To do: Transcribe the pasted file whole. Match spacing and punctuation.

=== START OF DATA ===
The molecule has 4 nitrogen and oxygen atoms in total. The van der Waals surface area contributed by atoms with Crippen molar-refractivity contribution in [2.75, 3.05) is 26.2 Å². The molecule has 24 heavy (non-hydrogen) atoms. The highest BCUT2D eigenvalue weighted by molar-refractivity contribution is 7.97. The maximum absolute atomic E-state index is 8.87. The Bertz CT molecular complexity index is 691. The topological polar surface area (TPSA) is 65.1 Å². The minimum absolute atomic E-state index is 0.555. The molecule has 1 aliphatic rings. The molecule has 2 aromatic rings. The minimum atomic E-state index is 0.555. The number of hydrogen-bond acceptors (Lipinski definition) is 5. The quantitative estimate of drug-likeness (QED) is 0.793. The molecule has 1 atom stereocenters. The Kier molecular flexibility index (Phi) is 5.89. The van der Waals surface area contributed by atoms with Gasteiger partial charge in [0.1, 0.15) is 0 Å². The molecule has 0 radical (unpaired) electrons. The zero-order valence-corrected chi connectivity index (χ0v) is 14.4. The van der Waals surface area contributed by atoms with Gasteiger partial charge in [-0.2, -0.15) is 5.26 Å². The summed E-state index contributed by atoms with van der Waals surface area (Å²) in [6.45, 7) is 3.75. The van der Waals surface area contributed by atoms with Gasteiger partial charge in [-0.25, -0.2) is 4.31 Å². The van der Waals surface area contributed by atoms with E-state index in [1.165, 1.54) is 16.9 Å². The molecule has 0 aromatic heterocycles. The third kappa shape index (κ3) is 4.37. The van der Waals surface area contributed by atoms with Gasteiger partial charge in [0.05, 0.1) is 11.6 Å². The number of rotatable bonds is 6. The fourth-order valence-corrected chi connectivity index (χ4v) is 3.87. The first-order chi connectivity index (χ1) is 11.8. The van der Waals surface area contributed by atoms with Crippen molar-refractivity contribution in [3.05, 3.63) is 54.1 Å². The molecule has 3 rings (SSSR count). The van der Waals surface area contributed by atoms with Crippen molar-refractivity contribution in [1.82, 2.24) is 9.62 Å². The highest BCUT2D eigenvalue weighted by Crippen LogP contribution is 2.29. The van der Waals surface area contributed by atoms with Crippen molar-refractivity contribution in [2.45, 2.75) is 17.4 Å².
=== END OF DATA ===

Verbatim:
The molecule has 4 nitrogen and oxygen atoms in total. The van der Waals surface area contributed by atoms with Crippen molar-refractivity contribution in [2.75, 3.05) is 26.2 Å². The molecule has 24 heavy (non-hydrogen) atoms. The highest BCUT2D eigenvalue weighted by molar-refractivity contribution is 7.97. The maximum absolute atomic E-state index is 8.87. The Bertz CT molecular complexity index is 691. The topological polar surface area (TPSA) is 65.1 Å². The minimum absolute atomic E-state index is 0.555. The molecule has 1 aliphatic rings. The molecule has 2 aromatic rings. The minimum atomic E-state index is 0.555. The number of hydrogen-bond acceptors (Lipinski definition) is 5. The quantitative estimate of drug-likeness (QED) is 0.793. The molecule has 1 atom stereocenters. The Kier molecular flexibility index (Phi) is 5.89. The van der Waals surface area contributed by atoms with Gasteiger partial charge in [0.1, 0.15) is 0 Å². The molecule has 0 radical (unpaired) electrons. The zero-order valence-corrected chi connectivity index (χ0v) is 14.4. The van der Waals surface area contributed by atoms with Gasteiger partial charge in [-0.2, -0.15) is 5.26 Å². The summed E-state index contributed by atoms with van der Waals surface area (Å²) in [6.45, 7) is 3.75. The van der Waals surface area contributed by atoms with Gasteiger partial charge in [-0.25, -0.2) is 4.31 Å². The van der Waals surface area contributed by atoms with E-state index in [1.165, 1.54) is 16.9 Å². The molecule has 0 aromatic heterocycles. The third kappa shape index (κ3) is 4.37. The van der Waals surface area contributed by atoms with Gasteiger partial charge in [0.05, 0.1) is 11.6 Å². The number of rotatable bonds is 6. The fourth-order valence-corrected chi connectivity index (χ4v) is 3.87. The first-order chi connectivity index (χ1) is 11.8. The van der Waals surface area contributed by atoms with Crippen molar-refractivity contribution in [3.05, 3.63) is 54.1 Å². The molecule has 3 rings (SSSR count). The van der Waals surface area contributed by atoms with Crippen molar-refractivity contribution in [1.82, 2.24) is 9.62 Å². The highest BCUT2D eigenvalue weighted by Crippen LogP contribution is 2.29. The van der Waals surface area contributed by atoms with Crippen molar-refractivity contribution in [2.45, 2.75) is 17.4 Å².